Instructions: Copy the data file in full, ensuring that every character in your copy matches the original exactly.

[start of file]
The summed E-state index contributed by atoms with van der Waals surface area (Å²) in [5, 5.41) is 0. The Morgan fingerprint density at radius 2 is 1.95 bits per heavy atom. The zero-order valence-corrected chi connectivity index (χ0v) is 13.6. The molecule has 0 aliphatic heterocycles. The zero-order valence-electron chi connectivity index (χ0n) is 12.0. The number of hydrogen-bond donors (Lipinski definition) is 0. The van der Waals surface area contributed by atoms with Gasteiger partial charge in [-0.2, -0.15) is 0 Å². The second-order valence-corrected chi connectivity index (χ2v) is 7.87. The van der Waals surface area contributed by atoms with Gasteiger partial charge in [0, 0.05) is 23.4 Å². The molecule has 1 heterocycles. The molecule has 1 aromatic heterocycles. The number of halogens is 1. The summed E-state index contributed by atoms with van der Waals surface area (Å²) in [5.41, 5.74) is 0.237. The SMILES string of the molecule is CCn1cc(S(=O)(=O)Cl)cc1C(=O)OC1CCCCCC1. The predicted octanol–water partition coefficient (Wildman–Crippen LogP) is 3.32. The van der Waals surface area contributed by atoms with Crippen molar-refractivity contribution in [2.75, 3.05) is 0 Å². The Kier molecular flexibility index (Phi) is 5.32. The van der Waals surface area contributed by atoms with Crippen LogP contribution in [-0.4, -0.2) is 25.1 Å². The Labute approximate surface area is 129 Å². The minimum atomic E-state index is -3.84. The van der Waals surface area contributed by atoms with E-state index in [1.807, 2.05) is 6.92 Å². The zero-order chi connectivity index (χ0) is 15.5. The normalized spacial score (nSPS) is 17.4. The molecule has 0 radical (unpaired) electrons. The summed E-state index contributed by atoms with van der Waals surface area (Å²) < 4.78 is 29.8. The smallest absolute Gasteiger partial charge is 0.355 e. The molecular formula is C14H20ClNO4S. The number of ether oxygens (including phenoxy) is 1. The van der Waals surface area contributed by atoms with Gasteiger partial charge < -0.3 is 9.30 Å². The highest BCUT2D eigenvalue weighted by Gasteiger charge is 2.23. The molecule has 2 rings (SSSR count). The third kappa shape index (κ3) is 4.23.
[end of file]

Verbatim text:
The summed E-state index contributed by atoms with van der Waals surface area (Å²) in [5, 5.41) is 0. The Morgan fingerprint density at radius 2 is 1.95 bits per heavy atom. The zero-order valence-corrected chi connectivity index (χ0v) is 13.6. The molecule has 0 aliphatic heterocycles. The zero-order valence-electron chi connectivity index (χ0n) is 12.0. The number of hydrogen-bond donors (Lipinski definition) is 0. The van der Waals surface area contributed by atoms with Gasteiger partial charge in [-0.2, -0.15) is 0 Å². The second-order valence-corrected chi connectivity index (χ2v) is 7.87. The van der Waals surface area contributed by atoms with Gasteiger partial charge in [0, 0.05) is 23.4 Å². The molecule has 1 heterocycles. The molecule has 1 aromatic heterocycles. The number of halogens is 1. The summed E-state index contributed by atoms with van der Waals surface area (Å²) in [5.41, 5.74) is 0.237. The SMILES string of the molecule is CCn1cc(S(=O)(=O)Cl)cc1C(=O)OC1CCCCCC1. The predicted octanol–water partition coefficient (Wildman–Crippen LogP) is 3.32. The van der Waals surface area contributed by atoms with Crippen molar-refractivity contribution in [2.75, 3.05) is 0 Å². The Kier molecular flexibility index (Phi) is 5.32. The van der Waals surface area contributed by atoms with Crippen LogP contribution in [-0.4, -0.2) is 25.1 Å². The Labute approximate surface area is 129 Å². The minimum atomic E-state index is -3.84. The van der Waals surface area contributed by atoms with E-state index in [1.807, 2.05) is 6.92 Å². The zero-order chi connectivity index (χ0) is 15.5. The normalized spacial score (nSPS) is 17.4. The molecule has 0 radical (unpaired) electrons. The summed E-state index contributed by atoms with van der Waals surface area (Å²) < 4.78 is 29.8. The smallest absolute Gasteiger partial charge is 0.355 e. The molecular formula is C14H20ClNO4S. The number of ether oxygens (including phenoxy) is 1. The van der Waals surface area contributed by atoms with Gasteiger partial charge < -0.3 is 9.30 Å². The highest BCUT2D eigenvalue weighted by Gasteiger charge is 2.23. The molecule has 2 rings (SSSR count). The third kappa shape index (κ3) is 4.23.